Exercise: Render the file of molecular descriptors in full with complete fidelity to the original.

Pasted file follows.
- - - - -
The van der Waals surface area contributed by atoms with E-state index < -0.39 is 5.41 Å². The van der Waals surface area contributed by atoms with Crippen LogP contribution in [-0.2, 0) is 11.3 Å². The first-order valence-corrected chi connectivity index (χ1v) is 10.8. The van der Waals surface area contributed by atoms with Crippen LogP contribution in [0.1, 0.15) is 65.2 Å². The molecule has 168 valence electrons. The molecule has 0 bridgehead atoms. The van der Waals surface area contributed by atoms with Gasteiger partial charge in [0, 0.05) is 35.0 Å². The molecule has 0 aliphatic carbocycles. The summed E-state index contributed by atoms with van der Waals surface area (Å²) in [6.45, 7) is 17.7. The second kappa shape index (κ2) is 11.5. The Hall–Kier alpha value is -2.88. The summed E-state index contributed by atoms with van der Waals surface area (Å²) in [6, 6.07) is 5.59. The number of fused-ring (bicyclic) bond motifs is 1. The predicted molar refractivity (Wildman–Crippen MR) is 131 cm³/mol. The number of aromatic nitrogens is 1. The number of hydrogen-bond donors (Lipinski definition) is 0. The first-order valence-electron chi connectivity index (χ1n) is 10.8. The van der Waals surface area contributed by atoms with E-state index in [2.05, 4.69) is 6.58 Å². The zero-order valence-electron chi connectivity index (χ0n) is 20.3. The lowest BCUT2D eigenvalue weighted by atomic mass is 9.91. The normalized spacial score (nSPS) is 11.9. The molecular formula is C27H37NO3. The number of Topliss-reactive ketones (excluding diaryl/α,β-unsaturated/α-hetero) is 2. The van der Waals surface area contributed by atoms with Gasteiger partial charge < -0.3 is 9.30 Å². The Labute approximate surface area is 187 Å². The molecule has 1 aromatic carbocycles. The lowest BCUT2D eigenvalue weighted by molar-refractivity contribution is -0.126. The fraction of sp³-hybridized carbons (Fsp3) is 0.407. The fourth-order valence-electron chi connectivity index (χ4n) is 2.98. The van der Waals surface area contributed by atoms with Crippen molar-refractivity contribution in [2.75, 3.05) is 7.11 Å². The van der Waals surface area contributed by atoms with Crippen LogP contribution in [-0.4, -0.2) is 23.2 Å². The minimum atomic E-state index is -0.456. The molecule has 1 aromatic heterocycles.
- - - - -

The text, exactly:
The van der Waals surface area contributed by atoms with E-state index < -0.39 is 5.41 Å². The van der Waals surface area contributed by atoms with Crippen LogP contribution in [-0.2, 0) is 11.3 Å². The first-order valence-corrected chi connectivity index (χ1v) is 10.8. The van der Waals surface area contributed by atoms with Crippen LogP contribution in [0.1, 0.15) is 65.2 Å². The molecule has 168 valence electrons. The molecule has 0 bridgehead atoms. The van der Waals surface area contributed by atoms with Gasteiger partial charge in [0, 0.05) is 35.0 Å². The molecule has 0 aliphatic carbocycles. The summed E-state index contributed by atoms with van der Waals surface area (Å²) in [6.45, 7) is 17.7. The second kappa shape index (κ2) is 11.5. The Hall–Kier alpha value is -2.88. The summed E-state index contributed by atoms with van der Waals surface area (Å²) in [6, 6.07) is 5.59. The number of fused-ring (bicyclic) bond motifs is 1. The predicted molar refractivity (Wildman–Crippen MR) is 131 cm³/mol. The number of aromatic nitrogens is 1. The number of hydrogen-bond donors (Lipinski definition) is 0. The first-order valence-electron chi connectivity index (χ1n) is 10.8. The van der Waals surface area contributed by atoms with E-state index in [2.05, 4.69) is 6.58 Å². The zero-order valence-electron chi connectivity index (χ0n) is 20.3. The lowest BCUT2D eigenvalue weighted by atomic mass is 9.91. The normalized spacial score (nSPS) is 11.9. The molecular formula is C27H37NO3. The number of Topliss-reactive ketones (excluding diaryl/α,β-unsaturated/α-hetero) is 2. The van der Waals surface area contributed by atoms with Gasteiger partial charge < -0.3 is 9.30 Å². The Labute approximate surface area is 187 Å². The molecule has 1 aromatic carbocycles. The lowest BCUT2D eigenvalue weighted by molar-refractivity contribution is -0.126. The fraction of sp³-hybridized carbons (Fsp3) is 0.407. The fourth-order valence-electron chi connectivity index (χ4n) is 2.98. The van der Waals surface area contributed by atoms with Crippen molar-refractivity contribution in [2.75, 3.05) is 7.11 Å². The van der Waals surface area contributed by atoms with Crippen LogP contribution in [-0.4, -0.2) is 23.2 Å². The minimum atomic E-state index is -0.456. The molecule has 1 aromatic heterocycles.